Diabetes, which, from an international public health standpoint, was a curiosity 40 years ago, presenting high prevalence only in select native American and Pacific islander populations, has grown to be a major and ever escalating concern. Although the increased prevalence of diabetes in the United States has frequently been cited, a considerably higher prevalence of diabetes is now seen throughout most of the Middle East and Central Asia, Mexico and some countries in the Caribbean, and in several other countries in Asia11. NCD Risk Factor Collaboration (NCD-RisC). Worldwide trends in diabetes since 1980: a pooled analysis of 751 population-based studies with 4·4 million participants. The Lancet2016 Apr 9;387(10027):1513-30.. It is now estimated that between 30% and 70% of adults living in the United States, Canada, Australia, Mexico and Denmark will develop diabetes during their lifetime1313. Gregg EW, Zhuo X, Cheng YJ, Albright AL, Narayan KMV, Thompson TJ. Trends in lifetime risk and years of life lost due to diabetes in the USA, 1985-2011: a modelling study. Lancet Diabetes Endocrinol 2014 Nov 1;2(11):867-74.,1414. Magliano DJ, Shaw JE, Shortreed SM, Nusselder WJ, Liew D, Barr ELM, et al. Lifetime risk and projected population prevalence of diabetes. Diabetologia 2008 Dec;51(12):2179-86.,1515. Meza R, Barrientos-Gutierrez T, Rojas-Martinez R, Reynoso-Noverón N, Palacio-Mejia LS, Lazcano-Ponce E, et al. Burden of type 2 diabetes in Mexico: past, current and future prevalence and incidence rates. Prev Med 2015Dec;81:445-50.,1616. Turin TC, Saad N, Jun M, Tonelli M, Ma Z, Barnabe CCM, et al. Lifetime risk of diabetes among First Nations and non-First Nations people. Can Med Assoc J 2016 Sep 19;188(16):1147-53.,1717. Carstensen B, Kristensen JK, Ottosen P, Borch-Johnsen K, Steering Group of the National Diabetes Register. The Danish National Diabetes Register: trends in incidence, prevalence and mortality. Diabetologia 2008Dec;51(12):2187-96.. Preliminary data form the ELSA-Brasil cohort, which show a high prevalence above 60 years of age, and suggest that at least a third of Brazilian adults will develop diabetes during their lifetime1818. Schmidt M, Hoffmann JF, Diniz MFS, Lotufo PA, Griep R, Bensenor IM, et al. High prevalence of diabetes and intermediate hyperglycemia - The Brazilian Longitudinal Study of Adult Health (ELSA-Brasil). Diabetol Metab Syndr 2014;6(1):123..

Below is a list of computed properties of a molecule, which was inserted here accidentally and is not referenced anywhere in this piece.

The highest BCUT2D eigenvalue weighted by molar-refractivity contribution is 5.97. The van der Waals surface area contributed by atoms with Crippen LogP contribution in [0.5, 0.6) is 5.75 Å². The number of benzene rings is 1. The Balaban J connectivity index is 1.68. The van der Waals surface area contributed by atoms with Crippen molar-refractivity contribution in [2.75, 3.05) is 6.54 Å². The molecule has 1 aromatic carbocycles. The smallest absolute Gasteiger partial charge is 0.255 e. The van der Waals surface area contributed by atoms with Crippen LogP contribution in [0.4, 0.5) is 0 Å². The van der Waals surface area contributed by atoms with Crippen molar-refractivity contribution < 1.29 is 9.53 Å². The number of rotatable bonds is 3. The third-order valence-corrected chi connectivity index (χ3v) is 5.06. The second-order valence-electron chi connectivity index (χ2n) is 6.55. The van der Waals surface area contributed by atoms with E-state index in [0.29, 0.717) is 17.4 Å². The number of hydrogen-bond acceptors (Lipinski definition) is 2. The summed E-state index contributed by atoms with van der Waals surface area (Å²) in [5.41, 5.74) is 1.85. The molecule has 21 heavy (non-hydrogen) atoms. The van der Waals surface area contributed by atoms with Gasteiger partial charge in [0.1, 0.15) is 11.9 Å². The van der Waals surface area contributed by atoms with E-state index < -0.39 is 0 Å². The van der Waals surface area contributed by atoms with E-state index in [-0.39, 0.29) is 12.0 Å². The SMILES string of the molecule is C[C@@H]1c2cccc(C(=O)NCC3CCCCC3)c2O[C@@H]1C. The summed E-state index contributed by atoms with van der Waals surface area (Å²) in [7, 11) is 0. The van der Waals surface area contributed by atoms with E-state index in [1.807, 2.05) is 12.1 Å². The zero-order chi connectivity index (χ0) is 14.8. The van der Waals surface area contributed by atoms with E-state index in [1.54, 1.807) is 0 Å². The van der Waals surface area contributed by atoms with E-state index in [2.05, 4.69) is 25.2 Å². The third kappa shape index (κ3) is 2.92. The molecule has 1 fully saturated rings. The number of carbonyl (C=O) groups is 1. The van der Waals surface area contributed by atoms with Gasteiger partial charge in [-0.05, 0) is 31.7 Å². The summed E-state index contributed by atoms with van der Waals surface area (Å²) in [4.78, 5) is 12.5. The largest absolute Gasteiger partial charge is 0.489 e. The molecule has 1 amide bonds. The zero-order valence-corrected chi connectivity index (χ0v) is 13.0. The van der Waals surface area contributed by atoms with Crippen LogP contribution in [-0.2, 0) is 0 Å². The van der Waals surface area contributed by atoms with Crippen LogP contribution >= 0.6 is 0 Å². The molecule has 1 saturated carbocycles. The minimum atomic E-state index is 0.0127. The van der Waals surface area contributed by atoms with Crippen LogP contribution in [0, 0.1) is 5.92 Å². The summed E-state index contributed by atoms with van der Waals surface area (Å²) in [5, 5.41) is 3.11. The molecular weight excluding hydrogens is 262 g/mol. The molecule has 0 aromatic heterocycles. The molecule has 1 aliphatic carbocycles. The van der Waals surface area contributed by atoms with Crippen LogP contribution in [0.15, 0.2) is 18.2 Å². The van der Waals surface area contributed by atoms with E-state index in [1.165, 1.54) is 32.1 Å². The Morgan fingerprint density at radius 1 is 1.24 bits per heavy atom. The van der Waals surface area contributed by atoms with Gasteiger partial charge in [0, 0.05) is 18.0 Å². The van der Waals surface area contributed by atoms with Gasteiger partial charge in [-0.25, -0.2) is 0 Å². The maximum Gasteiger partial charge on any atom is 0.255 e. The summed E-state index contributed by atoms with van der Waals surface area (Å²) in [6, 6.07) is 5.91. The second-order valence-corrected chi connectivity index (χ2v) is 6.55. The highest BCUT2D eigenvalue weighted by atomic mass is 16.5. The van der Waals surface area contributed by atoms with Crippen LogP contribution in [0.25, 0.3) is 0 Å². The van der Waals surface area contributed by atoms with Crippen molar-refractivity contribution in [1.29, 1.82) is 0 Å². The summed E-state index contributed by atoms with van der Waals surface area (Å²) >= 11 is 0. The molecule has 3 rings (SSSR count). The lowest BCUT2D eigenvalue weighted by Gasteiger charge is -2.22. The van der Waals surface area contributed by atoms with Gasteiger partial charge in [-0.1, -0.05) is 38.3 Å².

The geographic differences in burden found across Brazilian states, with some showing rates of DALYs more than twice those of others, are perhaps larger than expected. Diabetes has now shifted to the poor, as evidenced by the highest burden being found in states of the northeast region, which is Brazil’s poorest. Data from ELSA-Brasil demonstrate a large gradient across educational levels, with those having less than a complete elementary school education and having a 59% greater prevalence of diabetes, after adjustment of age, sex, body mass index, and ethnicity1818. Schmidt M, Hoffmann JF, Diniz MFS, Lotufo PA, Griep R, Bensenor IM, et al. High prevalence of diabetes and intermediate hyperglycemia - The Brazilian Longitudinal Study of Adult Health (ELSA-Brasil). Diabetol Metab Syndr 2014;6(1):123.. One might speculate that this rise in burden in the northeast is in part due to the greater risk of diabetes in those suffering under nutrition in fetal and early life and who are now exposed to the nutritional inadequacies and caloric excess of an unhealthy food environment1919. Yarmolinsky J, Mueller NT, Duncan BB, Chor D, Bensenor IM, Griep RH, et al. Sex-specific associations of low birth weight with adult-onset diabetes and measures of glucose homeostasis: Brazilian Longitudinal Study of Adult Health. Sci Rep 2016 Nov 15;6:37032.. Might this shift have been blunted if greater attention to the risks of obesity and diabetes and greater public health measures to prevent them had been coupled with anti-poverty efforts implemented principally in these regions over recent decades?